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Struggling to work with arthritis – workplace disability discrimination

Struggling to work with arthritis – workplace disability discrimination
According to the charity Arthritis Research UK, around 600,000 people with arthritis are missing out on the opportunity to work.

Arthritis is a condition which causes painful inflammation and stiffness of the joints, affecting around 10 million people in the UK. However, many people are trying to juggle staying in work whilst living with the painful and incapacitating condition.

Arthritis Research UK conclude that Britain is a nation that "puts up and shuts up" when it comes to workplace health due to people's willingness to suffer in silence. 39% of people who took part in their survey said that they didn't feel confident discussing their health matters with their employer, whilst 33% of people thought that their colleagues wouldn't understand the impact of their arthritis.

Christine Lewis, now a volunteer for the National Rheumatoid Arthritis Society, says employers are missing out on a "wealth of experience." Christine took medical retirement at the age of 48 despite believing that she still had a number of working years ahead of her. However, without the necessary adjustments being made in the office to help her manage her arthritis condition, she felt she had no choice but to give up her job.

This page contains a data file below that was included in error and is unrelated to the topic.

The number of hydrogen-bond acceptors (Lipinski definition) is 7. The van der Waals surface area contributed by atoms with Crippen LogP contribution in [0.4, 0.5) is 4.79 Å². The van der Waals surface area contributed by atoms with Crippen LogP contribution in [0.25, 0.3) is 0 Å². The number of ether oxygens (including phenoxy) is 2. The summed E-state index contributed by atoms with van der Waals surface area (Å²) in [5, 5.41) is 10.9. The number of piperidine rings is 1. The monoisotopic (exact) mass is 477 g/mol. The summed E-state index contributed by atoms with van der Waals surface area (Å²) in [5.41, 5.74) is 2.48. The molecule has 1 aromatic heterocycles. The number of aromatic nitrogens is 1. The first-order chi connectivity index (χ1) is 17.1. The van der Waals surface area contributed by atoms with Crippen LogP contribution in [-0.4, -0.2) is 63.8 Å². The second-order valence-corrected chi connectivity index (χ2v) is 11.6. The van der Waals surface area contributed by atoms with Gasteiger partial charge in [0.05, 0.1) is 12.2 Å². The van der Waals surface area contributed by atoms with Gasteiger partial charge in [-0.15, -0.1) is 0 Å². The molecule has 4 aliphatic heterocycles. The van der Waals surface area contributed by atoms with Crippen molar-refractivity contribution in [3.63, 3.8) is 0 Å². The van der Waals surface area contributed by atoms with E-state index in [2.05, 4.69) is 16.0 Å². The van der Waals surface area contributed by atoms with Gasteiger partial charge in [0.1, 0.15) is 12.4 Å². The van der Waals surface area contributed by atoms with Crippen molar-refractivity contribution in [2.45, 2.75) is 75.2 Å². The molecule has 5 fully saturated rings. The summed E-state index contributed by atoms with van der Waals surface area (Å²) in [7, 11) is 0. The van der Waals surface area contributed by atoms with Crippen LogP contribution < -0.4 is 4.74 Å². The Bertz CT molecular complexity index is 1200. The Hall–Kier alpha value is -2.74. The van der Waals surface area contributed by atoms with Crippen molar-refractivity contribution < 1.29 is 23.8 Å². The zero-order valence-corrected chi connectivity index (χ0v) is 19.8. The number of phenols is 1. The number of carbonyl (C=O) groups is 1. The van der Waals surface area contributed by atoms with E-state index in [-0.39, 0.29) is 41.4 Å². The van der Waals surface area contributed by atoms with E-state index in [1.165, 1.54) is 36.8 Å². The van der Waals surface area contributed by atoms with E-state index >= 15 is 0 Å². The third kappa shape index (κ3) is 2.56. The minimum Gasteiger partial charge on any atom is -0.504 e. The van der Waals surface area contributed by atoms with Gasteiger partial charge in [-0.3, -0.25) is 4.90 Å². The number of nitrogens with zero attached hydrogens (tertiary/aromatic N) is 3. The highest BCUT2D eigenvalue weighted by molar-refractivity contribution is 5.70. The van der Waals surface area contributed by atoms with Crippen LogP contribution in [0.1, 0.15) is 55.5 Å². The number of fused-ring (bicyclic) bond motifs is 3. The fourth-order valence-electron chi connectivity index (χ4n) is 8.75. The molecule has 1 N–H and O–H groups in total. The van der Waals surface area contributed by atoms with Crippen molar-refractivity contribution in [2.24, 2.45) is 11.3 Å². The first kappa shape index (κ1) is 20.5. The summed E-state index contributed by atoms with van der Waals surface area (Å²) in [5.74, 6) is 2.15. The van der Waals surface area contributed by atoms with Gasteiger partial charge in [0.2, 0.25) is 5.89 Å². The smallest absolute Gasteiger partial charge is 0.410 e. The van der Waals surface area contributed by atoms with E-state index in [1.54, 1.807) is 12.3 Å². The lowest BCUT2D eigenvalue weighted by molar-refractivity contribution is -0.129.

Lawson-West Solicitors Employment Paralegal Sejal Patel comments: "Often whilst working, people who are suffering with long term conditions like arthritis are not aware of their rights under the Equality Act 2010. Many employers simply do not understand the true extent of how life debilitating arthritis can be. Normal daily work tasks and activities can become impossible. But minor changes to an employee’s desk and workstation are often not enough.

Under the Equality Act the main definition of disability is a “physical or mental impairment which has a substantial and long-term adverse effect on their ability to carry out normal day-today activities.”

“Substantial” means something more than minor, but that could fluctuate and may not be present all the time. “Long term” means the effect of the impairment has to last, or is likely persist for at least 12 months. “Day-to-day activities” means everyday activities for most people, such as using a computer, writing, sitting down and standing up.

If you are suffering from arthritis or a long term condition which has a serious negative affect on your daily activities, then your rights are covered under the Equality Act 2010. Your employer has a duty to treat you fairly and must make reasonable adjustments to enable you to work which could involve providing additional equipment, support or altering your working arrangements to ensure that you are not at a disadvantage when compared to others. Importantly your employer cannot dismiss you or force you to take early retirement because of your disability.”

If you think you have been subject to discrimination, please contact Lawson-West Solicitors on 0116 212 1000 to speak to a member of the Employment Law team.

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